Mildred Byrley didn't even have time to change out of her pajamas.
But as Byrley sat laughing with her niece at the Bykota Senior Center Wednesday morning, the 88-year-old Parkville resident recounted the heavy winds that damaged her home of 40 years and forced her into the temporary shelter.
"I couldn't think, I was shocked," said Byrley, of the 1700 block of Ryewood Road. "I couldn't believe it. I thought I was seeing things. I thought I was dreaming. I couldn't believe that it really happened."
Byrley's home was one of three in the county that was condemned following the extreme weather early Wednesday morning, according to county emergency officials. The situation was much worse below the city line, .
Byrley said she was awoken by the sounds of the storm around 3 a.m. She and her son looked out the window and saw the damage to other homes.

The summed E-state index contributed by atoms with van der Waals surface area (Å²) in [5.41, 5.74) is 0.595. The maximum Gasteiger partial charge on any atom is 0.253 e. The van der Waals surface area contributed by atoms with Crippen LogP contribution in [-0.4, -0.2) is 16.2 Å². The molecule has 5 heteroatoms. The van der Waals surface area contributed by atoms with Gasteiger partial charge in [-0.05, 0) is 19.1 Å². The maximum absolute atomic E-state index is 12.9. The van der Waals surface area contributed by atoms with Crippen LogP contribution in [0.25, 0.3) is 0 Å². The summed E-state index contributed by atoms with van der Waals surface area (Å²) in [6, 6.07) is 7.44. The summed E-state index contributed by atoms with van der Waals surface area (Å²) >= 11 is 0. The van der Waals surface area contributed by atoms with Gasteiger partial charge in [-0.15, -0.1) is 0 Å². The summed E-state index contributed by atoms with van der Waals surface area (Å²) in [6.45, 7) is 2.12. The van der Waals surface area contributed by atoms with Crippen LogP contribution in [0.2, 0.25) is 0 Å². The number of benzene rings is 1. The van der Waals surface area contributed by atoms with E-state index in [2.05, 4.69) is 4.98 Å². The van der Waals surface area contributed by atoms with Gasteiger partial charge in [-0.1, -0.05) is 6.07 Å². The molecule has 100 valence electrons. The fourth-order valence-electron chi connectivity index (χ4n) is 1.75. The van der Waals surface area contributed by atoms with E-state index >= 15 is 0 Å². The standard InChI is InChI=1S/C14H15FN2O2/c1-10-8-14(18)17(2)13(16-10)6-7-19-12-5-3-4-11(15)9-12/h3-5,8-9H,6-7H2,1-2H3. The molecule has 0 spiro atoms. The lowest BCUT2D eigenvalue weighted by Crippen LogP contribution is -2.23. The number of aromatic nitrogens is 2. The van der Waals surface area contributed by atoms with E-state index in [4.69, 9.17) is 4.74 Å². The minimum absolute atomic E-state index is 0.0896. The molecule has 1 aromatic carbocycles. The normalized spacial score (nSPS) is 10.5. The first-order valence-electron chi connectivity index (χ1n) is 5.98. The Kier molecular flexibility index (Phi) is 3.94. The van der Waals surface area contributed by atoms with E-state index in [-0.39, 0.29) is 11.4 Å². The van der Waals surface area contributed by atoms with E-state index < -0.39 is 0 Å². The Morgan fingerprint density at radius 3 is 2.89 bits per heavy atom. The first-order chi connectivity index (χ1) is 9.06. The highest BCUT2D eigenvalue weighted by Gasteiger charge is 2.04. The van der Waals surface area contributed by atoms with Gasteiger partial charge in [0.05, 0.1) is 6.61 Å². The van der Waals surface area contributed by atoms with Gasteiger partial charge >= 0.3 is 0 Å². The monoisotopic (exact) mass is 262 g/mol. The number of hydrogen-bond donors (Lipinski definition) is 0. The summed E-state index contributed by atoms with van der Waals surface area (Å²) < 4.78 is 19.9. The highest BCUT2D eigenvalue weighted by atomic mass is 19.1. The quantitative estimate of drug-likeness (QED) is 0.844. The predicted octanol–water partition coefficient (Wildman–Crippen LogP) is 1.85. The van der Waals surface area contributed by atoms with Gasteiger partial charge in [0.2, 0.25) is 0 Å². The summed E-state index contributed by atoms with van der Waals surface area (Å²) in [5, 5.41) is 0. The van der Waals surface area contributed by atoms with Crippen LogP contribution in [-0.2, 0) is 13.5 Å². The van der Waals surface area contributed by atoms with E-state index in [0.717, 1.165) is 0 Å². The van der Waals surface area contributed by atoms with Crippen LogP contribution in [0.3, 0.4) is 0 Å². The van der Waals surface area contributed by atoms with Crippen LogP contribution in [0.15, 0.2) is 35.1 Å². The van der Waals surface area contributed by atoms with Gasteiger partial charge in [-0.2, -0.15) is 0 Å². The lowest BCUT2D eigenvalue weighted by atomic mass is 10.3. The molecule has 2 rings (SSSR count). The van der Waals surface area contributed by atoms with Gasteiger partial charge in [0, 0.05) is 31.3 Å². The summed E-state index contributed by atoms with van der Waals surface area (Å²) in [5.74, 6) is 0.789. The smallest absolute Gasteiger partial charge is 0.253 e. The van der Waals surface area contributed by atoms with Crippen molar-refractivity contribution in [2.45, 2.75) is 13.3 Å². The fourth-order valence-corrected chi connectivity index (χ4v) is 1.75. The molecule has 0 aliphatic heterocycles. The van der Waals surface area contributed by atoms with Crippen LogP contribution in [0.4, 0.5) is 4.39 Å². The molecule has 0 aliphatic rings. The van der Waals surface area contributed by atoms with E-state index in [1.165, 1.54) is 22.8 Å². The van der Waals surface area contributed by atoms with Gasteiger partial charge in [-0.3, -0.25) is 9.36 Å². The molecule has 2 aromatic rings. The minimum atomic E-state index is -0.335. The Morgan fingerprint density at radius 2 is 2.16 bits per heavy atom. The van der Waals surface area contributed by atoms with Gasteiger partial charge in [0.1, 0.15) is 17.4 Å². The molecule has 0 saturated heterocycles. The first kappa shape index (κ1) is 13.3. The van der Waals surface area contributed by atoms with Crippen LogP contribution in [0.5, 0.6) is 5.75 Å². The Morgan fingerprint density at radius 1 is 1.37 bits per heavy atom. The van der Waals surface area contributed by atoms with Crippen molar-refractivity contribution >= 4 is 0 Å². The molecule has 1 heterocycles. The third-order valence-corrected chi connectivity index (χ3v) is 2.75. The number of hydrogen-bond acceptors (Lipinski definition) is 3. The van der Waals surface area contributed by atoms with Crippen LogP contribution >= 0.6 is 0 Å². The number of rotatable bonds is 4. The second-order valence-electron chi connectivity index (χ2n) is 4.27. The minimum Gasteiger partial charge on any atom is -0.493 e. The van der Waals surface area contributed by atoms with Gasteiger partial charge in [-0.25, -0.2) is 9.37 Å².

"Our neighbor's car, the wind lifted it up and pushed it into our car," she said. "We thought that was bad, so we went downstairs and the big bay window was blown in and the glass was all over the place and the stuff that was in the living room was over in the dining room."
The storm also tore off Byrley's chimney, tore apart her porch and buckled a wall.
"They had to condemn the house; it's unsafe for them to go back in," her niece, Barbara Herman of Dundalk, said. "They both got out OK; the cat got out OK."
The emotional impact of what had happened was starting to register for Byrley, who said she was just two years away from having the house paid off.
"Everything was painted," she said. "The little shed by the house that was all painted, and the porch, the ceiling was shaded, the side of the house was painted, everything was painted on the porch and that was all gone."